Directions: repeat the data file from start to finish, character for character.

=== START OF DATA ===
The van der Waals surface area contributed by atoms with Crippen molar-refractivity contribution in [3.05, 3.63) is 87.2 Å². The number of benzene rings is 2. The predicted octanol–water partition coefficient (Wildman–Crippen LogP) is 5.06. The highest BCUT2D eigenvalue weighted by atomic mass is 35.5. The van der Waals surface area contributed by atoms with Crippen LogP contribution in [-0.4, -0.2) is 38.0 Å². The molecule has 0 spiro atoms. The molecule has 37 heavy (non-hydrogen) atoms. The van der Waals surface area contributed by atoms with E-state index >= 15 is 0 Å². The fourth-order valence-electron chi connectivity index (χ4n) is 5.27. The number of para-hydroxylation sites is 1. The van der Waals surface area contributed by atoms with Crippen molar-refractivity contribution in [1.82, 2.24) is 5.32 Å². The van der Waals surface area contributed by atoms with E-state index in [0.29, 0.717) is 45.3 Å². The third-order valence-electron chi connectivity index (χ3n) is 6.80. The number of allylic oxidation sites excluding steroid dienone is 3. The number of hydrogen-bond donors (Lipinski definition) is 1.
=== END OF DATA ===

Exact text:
The van der Waals surface area contributed by atoms with Crippen molar-refractivity contribution in [3.05, 3.63) is 87.2 Å². The number of benzene rings is 2. The predicted octanol–water partition coefficient (Wildman–Crippen LogP) is 5.06. The highest BCUT2D eigenvalue weighted by atomic mass is 35.5. The van der Waals surface area contributed by atoms with Crippen LogP contribution in [-0.4, -0.2) is 38.0 Å². The molecule has 0 spiro atoms. The molecule has 37 heavy (non-hydrogen) atoms. The van der Waals surface area contributed by atoms with E-state index >= 15 is 0 Å². The fourth-order valence-electron chi connectivity index (χ4n) is 5.27. The number of para-hydroxylation sites is 1. The van der Waals surface area contributed by atoms with Crippen molar-refractivity contribution in [1.82, 2.24) is 5.32 Å². The van der Waals surface area contributed by atoms with E-state index in [0.29, 0.717) is 45.3 Å². The third-order valence-electron chi connectivity index (χ3n) is 6.80. The number of allylic oxidation sites excluding steroid dienone is 3. The number of hydrogen-bond donors (Lipinski definition) is 1.